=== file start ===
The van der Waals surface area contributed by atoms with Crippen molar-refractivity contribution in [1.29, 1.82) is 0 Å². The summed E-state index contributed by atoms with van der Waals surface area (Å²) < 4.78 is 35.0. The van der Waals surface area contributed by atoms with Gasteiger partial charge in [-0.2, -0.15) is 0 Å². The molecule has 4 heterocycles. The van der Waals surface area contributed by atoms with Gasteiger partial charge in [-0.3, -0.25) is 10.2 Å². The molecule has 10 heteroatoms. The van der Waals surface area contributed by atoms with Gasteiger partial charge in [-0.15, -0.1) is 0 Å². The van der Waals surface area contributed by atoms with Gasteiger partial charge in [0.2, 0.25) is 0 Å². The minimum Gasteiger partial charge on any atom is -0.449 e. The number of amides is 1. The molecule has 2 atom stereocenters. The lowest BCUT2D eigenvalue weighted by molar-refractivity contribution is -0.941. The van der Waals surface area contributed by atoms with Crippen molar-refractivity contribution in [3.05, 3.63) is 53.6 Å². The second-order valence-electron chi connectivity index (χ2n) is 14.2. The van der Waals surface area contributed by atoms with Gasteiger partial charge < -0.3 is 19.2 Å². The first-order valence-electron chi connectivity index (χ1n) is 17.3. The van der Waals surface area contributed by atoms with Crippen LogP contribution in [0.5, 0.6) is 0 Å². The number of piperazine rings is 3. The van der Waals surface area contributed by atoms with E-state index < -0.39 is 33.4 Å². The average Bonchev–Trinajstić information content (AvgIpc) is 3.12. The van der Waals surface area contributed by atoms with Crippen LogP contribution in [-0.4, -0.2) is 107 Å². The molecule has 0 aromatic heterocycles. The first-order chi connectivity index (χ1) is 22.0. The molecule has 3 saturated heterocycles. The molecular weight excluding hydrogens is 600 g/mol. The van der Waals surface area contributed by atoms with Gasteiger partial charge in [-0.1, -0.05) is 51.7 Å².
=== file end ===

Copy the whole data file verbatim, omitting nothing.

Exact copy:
The van der Waals surface area contributed by atoms with Crippen molar-refractivity contribution in [1.29, 1.82) is 0 Å². The summed E-state index contributed by atoms with van der Waals surface area (Å²) < 4.78 is 35.0. The van der Waals surface area contributed by atoms with Gasteiger partial charge in [-0.2, -0.15) is 0 Å². The molecule has 4 heterocycles. The van der Waals surface area contributed by atoms with Gasteiger partial charge in [-0.3, -0.25) is 10.2 Å². The molecule has 10 heteroatoms. The van der Waals surface area contributed by atoms with Gasteiger partial charge in [-0.15, -0.1) is 0 Å². The van der Waals surface area contributed by atoms with Gasteiger partial charge in [0.2, 0.25) is 0 Å². The minimum Gasteiger partial charge on any atom is -0.449 e. The number of amides is 1. The molecule has 2 atom stereocenters. The lowest BCUT2D eigenvalue weighted by molar-refractivity contribution is -0.941. The van der Waals surface area contributed by atoms with Crippen molar-refractivity contribution in [3.05, 3.63) is 53.6 Å². The second-order valence-electron chi connectivity index (χ2n) is 14.2. The van der Waals surface area contributed by atoms with Gasteiger partial charge < -0.3 is 19.2 Å². The first-order valence-electron chi connectivity index (χ1n) is 17.3. The van der Waals surface area contributed by atoms with Crippen LogP contribution in [0.5, 0.6) is 0 Å². The number of piperazine rings is 3. The van der Waals surface area contributed by atoms with E-state index < -0.39 is 33.4 Å². The average Bonchev–Trinajstić information content (AvgIpc) is 3.12. The van der Waals surface area contributed by atoms with Crippen LogP contribution in [-0.4, -0.2) is 107 Å². The molecule has 0 aromatic heterocycles. The first-order chi connectivity index (χ1) is 22.0. The molecule has 3 saturated heterocycles. The molecular weight excluding hydrogens is 600 g/mol. The van der Waals surface area contributed by atoms with Gasteiger partial charge in [-0.1, -0.05) is 51.7 Å².